The Communist Party’s top political adviser has openly derided the Cultural Revolution for damaging traditional Chinese culture, in a rare reference by a senior Chinese official to the dark chapter in the party’s history.
“The Cultural Revolution eliminated a large part of both the essence and the dregs of traditional culture on the mainland,” said Wang Yang, chairman of the Chinese People’s Political Consultative Conference, China’s top political advisory body. “But Taiwan preserved it well.”
Wang made the assessment on Wednesday in a meeting with a group of about a dozen Taiwanese working in Fujian province, across the strait from Taiwan, according to the Taipei-based Central News Agency.
Beijing has suppressed public discussion on the Cultural Revolution, a decade of political and social turmoil set off in 1966 by then supreme leader Mao Zedong, over fears of a backlash against the party’s rule.
Such suppression has intensified in recent years under President Xi Jinping’s push to stem “historical nihilism”, or any challenges to Beijing’s official narrative of the past.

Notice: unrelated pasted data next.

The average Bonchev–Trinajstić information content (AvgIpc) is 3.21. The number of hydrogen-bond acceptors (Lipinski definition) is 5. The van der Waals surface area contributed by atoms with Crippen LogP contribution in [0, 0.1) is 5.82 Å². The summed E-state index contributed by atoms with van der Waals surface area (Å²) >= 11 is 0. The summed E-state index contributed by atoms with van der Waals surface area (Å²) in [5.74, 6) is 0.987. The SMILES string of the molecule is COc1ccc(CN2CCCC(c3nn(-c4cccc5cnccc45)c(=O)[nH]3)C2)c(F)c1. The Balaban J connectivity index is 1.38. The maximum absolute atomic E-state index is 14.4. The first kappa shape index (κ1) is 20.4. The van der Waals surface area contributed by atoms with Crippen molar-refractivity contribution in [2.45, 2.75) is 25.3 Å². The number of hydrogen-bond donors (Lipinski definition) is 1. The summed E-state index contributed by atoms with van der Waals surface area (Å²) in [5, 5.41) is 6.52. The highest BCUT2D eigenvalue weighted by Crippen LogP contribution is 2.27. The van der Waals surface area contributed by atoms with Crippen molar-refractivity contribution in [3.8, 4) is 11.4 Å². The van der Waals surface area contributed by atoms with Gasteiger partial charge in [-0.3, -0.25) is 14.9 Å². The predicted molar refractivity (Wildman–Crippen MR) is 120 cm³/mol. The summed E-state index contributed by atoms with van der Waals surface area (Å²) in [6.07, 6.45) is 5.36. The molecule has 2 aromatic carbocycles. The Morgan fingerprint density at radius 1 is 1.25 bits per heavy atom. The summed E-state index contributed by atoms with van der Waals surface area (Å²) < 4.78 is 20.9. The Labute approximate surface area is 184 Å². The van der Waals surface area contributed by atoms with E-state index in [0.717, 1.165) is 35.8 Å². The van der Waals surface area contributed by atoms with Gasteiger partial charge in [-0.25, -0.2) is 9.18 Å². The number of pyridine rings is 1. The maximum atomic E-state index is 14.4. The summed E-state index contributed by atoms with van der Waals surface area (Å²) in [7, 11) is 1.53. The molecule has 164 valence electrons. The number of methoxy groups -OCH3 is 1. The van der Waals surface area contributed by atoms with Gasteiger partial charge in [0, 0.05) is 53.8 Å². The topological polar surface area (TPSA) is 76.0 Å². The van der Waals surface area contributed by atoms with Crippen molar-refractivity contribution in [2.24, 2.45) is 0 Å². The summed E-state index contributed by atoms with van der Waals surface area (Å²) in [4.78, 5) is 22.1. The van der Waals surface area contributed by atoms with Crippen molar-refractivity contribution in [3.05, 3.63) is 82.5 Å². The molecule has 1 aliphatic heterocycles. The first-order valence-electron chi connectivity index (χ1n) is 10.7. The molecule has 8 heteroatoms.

In the meeting in Xiamen on Wednesday, Wang highlighted Taiwan’s retention of the traditional Chinese system of “borough chiefs”, a form of administration that disappeared in mainland China after the communists took power.
Taiwan’s borough chiefs are elected village-level officials and the system dates back to around 700BC.
The meeting was also attended by Liu Jieyi, Beijing’s top official overseeing cross-strait relations, and Fujian party boss Yu Weiguo.
Responding to comments from the Taiwanese attendees, Wang acknowledged there was work to be done to improve overall conditions in mainland China but did not elaborate.
Wang also underlined Beijing’s strategy of courting Beijing-friendly camps in Taiwan and attacking opponents.
“Soft policies will be softer, but hard ones will be harder against pro-independence sentiment. We will walk a fine line,” Wang said.
As part of that approach, Beijing introduced a raft of measures in March that it says are designed to give Taiwanese companies and individuals freer access to opportunities and benefits in mainland China.
Among other things, the new measures will allow Taiwanese companies doing business in mainland China to tap into the “Made in China 2025” programme, the central government’s blueprint for upgrading the country’s manufacturing sector. The Taiwanese companies will also be able to bid for infrastructure projects, and claim various tax breaks.
At the same time, the People’s Liberation Army has stepped up air force and naval drills that many observers see as intimidation of pro-independence groups in Taiwan.